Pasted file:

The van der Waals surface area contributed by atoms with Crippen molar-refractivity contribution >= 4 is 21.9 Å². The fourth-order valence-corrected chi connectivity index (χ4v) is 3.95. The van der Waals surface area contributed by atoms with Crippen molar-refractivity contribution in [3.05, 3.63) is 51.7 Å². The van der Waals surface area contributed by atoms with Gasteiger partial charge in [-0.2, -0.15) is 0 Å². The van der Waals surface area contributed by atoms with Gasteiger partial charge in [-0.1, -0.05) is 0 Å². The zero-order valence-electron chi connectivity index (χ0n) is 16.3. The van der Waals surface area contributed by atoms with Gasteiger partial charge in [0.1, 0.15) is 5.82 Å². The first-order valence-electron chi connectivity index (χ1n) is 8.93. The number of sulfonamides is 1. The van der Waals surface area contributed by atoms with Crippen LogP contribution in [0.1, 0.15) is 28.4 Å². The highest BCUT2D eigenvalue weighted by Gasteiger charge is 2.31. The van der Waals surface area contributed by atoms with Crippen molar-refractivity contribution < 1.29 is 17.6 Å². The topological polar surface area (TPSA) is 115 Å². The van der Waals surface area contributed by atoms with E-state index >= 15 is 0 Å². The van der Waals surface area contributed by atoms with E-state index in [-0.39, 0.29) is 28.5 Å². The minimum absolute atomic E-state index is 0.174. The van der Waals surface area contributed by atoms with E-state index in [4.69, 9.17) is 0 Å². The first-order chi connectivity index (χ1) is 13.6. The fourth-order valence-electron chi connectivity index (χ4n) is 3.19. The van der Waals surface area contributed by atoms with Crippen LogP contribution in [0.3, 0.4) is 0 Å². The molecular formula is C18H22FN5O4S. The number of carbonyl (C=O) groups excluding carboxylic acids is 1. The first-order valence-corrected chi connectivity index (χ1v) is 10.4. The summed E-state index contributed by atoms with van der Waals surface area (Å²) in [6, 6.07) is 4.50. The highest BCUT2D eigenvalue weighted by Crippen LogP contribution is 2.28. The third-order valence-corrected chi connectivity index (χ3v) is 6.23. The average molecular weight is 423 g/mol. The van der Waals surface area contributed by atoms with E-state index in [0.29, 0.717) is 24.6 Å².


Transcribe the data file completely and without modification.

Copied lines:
The van der Waals surface area contributed by atoms with Crippen molar-refractivity contribution >= 4 is 21.9 Å². The fourth-order valence-corrected chi connectivity index (χ4v) is 3.95. The van der Waals surface area contributed by atoms with Crippen molar-refractivity contribution in [3.05, 3.63) is 51.7 Å². The van der Waals surface area contributed by atoms with Gasteiger partial charge in [-0.2, -0.15) is 0 Å². The van der Waals surface area contributed by atoms with Gasteiger partial charge in [-0.1, -0.05) is 0 Å². The zero-order valence-electron chi connectivity index (χ0n) is 16.3. The van der Waals surface area contributed by atoms with Gasteiger partial charge in [0.1, 0.15) is 5.82 Å². The first-order valence-electron chi connectivity index (χ1n) is 8.93. The number of sulfonamides is 1. The van der Waals surface area contributed by atoms with Crippen LogP contribution in [0.1, 0.15) is 28.4 Å². The highest BCUT2D eigenvalue weighted by Gasteiger charge is 2.31. The van der Waals surface area contributed by atoms with Crippen molar-refractivity contribution < 1.29 is 17.6 Å². The topological polar surface area (TPSA) is 115 Å². The van der Waals surface area contributed by atoms with E-state index >= 15 is 0 Å². The van der Waals surface area contributed by atoms with E-state index in [-0.39, 0.29) is 28.5 Å². The minimum absolute atomic E-state index is 0.174. The van der Waals surface area contributed by atoms with E-state index in [4.69, 9.17) is 0 Å². The first-order chi connectivity index (χ1) is 13.6. The fourth-order valence-electron chi connectivity index (χ4n) is 3.19. The van der Waals surface area contributed by atoms with Crippen LogP contribution in [0.3, 0.4) is 0 Å². The molecular formula is C18H22FN5O4S. The number of carbonyl (C=O) groups excluding carboxylic acids is 1. The first-order valence-corrected chi connectivity index (χ1v) is 10.4. The summed E-state index contributed by atoms with van der Waals surface area (Å²) in [6, 6.07) is 4.50. The highest BCUT2D eigenvalue weighted by Crippen LogP contribution is 2.28. The third-order valence-corrected chi connectivity index (χ3v) is 6.23. The average molecular weight is 423 g/mol. The van der Waals surface area contributed by atoms with E-state index in [0.29, 0.717) is 24.6 Å².